A dark metallic structure that appears covered in concentric circles, it was spotted a few metres away from the well-known archaeological landmark the Petrodava Dacian Fortress, an fort built by the ancient Dacian people between 82 BC and AD 106.
“There is no reason to panic for those who think there is still life in the universe,” local mayor Andrei Carabelea wrote on Facebook.
“My guess is that some alien, cheeky and terrible teenagers left home with their parents’ UFO and started planting metal monoliths around the world. First in Utah and then at Piatra Neamt. I am honoured that they chose our city.”
Dr Scott Atlas, a science adviser to President Donald Trump who was sceptical of measures to control the coronavirus outbreak, has resigned his White House post.
A White House official confirmed that the Stanford University neuroradiologist, who had no formal experience in public health or infectious diseases, resigned at the end of his temporary government assignment.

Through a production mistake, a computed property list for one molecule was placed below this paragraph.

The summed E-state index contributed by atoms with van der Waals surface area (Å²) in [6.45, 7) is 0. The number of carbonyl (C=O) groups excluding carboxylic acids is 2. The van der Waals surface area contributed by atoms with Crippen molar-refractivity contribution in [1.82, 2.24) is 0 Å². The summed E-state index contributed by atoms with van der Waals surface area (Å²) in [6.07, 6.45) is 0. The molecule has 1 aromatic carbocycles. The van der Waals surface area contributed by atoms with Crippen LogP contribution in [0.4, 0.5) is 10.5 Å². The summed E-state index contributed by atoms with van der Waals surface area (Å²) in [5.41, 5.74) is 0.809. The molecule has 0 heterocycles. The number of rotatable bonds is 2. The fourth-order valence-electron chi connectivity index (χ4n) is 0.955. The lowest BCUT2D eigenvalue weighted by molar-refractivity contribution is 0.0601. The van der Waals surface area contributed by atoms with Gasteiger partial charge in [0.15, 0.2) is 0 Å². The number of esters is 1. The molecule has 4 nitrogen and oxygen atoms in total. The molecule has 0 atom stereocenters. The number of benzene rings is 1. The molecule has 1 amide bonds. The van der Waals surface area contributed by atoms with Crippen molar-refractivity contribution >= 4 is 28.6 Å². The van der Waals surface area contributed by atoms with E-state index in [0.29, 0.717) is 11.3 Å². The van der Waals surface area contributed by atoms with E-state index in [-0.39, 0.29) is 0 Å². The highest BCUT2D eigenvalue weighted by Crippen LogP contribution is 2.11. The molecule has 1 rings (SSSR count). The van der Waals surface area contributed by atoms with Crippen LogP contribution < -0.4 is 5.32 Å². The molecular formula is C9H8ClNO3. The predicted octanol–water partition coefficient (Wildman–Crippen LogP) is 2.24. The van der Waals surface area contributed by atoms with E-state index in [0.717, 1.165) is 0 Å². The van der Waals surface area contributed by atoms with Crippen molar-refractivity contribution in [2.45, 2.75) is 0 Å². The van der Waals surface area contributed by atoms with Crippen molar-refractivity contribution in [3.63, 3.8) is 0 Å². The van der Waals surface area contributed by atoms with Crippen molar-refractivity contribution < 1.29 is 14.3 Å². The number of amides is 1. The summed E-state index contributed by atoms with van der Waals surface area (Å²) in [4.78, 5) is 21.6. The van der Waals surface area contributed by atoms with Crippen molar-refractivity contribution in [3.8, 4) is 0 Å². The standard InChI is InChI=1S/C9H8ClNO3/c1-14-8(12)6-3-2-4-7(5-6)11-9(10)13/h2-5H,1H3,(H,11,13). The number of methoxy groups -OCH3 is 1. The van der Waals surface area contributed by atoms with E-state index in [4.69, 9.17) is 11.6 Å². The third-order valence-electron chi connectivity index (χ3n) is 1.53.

Atlas joined the White House this summer, where he clashed with top government scientists, including Dr. Anthony Fauci and Dr. Deborah Birx, as he resisted stronger efforts to contain the Covid-19 pandemic that has killed more than 267,000 Americans.
Dr Atlas has broken with government experts and the overwhelming consensus of the scientific community to criticise efforts to encourage face covering to slow the spread of the virus.
In October, he tweeted: “Masks work? NO,” despite overwhelming scientific evidence proving the benefit of wearing masks. Twitter concealed the message as misinformation.
This month he said lockdowns had been “an epic failure” in stopping the spread of the virus. Just weeks ago on Twitter he responded to Michigan’s latest virus restrictions by encouraging people to “rise up” against the state’s policies.